I'm a bass player and a great fan of Flea. For years I have admired his style, and have played along to Red Hot Chili Peppers records in the quest to develop my style. I bought the DVD version a few months ago, hoping to learn more, and I certainly did. However, don't expect the same unless you're fairly adept on the bass. The term "instructional" is very misleading. As Flea says in the beginning, he relies (or did at that time at least) solely on his own intuition and ability to improvise, rather than on theory. That means, you won't hear him talk about scales, or patterns, or anything else in that lingo. Secondly, Flea does very little to explain verbally how he executes his various techniques, especially his slapping, which I could presume the majority would be interested in. He does demonstrate and slow down slaplines in songs like Black Eyed Blonde,Skinny Sweaty Man and Get Up and Jump, but again, he isn't instructing, merely displaying what he does. Arguably, you could say that this is instructing in itself (and it is), however again I must say that I personally think the term is misleading in this genre, and that people could be left disappointed. Finally, the DVD itself is not very high tech. I've seen other DVDs where there are slow motion replays, or tablature scrolling at the bottom of the screen. None of that here. To conclude, if you're a beginner on the bass, or if you want to learn techniques (like slapping) and/or theory, I suggest you find a feature which is specifically orientated in that direction.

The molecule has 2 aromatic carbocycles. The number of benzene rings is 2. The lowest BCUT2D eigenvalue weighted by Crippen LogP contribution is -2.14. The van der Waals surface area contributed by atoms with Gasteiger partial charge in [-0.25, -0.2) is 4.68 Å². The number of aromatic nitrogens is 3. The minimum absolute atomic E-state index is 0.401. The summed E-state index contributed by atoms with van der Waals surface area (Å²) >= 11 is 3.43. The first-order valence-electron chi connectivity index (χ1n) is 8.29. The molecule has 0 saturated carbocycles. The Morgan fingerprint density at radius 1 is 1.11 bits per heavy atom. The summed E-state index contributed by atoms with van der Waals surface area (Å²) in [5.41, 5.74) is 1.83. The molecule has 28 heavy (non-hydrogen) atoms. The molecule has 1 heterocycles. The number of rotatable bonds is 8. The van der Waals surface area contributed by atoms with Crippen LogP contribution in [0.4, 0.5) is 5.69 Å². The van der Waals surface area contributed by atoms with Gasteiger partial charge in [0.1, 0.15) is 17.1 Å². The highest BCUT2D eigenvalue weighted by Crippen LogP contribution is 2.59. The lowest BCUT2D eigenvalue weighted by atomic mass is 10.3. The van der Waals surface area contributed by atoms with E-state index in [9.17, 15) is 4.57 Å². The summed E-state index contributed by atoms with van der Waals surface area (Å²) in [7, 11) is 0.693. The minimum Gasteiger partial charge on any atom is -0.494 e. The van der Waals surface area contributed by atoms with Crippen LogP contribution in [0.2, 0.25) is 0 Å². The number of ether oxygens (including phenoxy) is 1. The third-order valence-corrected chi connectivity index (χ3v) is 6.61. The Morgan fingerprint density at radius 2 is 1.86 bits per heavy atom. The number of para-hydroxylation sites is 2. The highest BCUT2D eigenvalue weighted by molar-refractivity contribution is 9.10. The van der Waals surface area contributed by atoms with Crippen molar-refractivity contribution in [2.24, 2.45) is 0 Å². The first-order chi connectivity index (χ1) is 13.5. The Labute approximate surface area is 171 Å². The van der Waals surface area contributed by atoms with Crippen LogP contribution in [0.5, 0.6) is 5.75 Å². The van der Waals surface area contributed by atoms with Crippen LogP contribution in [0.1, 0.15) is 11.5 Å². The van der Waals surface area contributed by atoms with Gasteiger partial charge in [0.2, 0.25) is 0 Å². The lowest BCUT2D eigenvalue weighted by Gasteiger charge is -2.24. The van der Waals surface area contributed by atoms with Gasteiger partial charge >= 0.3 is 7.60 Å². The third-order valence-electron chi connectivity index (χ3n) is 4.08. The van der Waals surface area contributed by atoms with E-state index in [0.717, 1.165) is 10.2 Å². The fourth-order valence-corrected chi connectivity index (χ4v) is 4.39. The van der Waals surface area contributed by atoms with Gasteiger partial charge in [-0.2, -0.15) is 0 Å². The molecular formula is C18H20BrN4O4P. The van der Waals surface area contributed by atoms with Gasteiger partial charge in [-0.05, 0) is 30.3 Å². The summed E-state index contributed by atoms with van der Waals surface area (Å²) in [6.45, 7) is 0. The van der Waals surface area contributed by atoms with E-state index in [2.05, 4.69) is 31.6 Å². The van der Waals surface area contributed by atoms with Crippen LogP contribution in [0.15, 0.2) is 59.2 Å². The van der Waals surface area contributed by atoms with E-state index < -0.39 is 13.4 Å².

Well, what DO you get then? Primarily, you get a complete insight in Flea as a musician and individual. Every bass player who is interested in Flea, be it beginner or advanced, can be sure to find out more about the guy. Secondly, you get a great view at the techniques that Flea executes. As I said before, Flea doesn't explain much, he just does it. And if you're familiar with, say the basic concepts of slapping, you can learn tremendously by just watching and listening to him jam out. I especially improved greatly in both slapping and fingerstyle improvisation, just by watching him play. Finally, Flea also gives some simple, but useful advice on how to improvise with other musicians. To conclude, Flea doesn't instruct, he presents his style for you to study or modify or whatever you choose to do with it. You're on your own, but you can still learn a lot.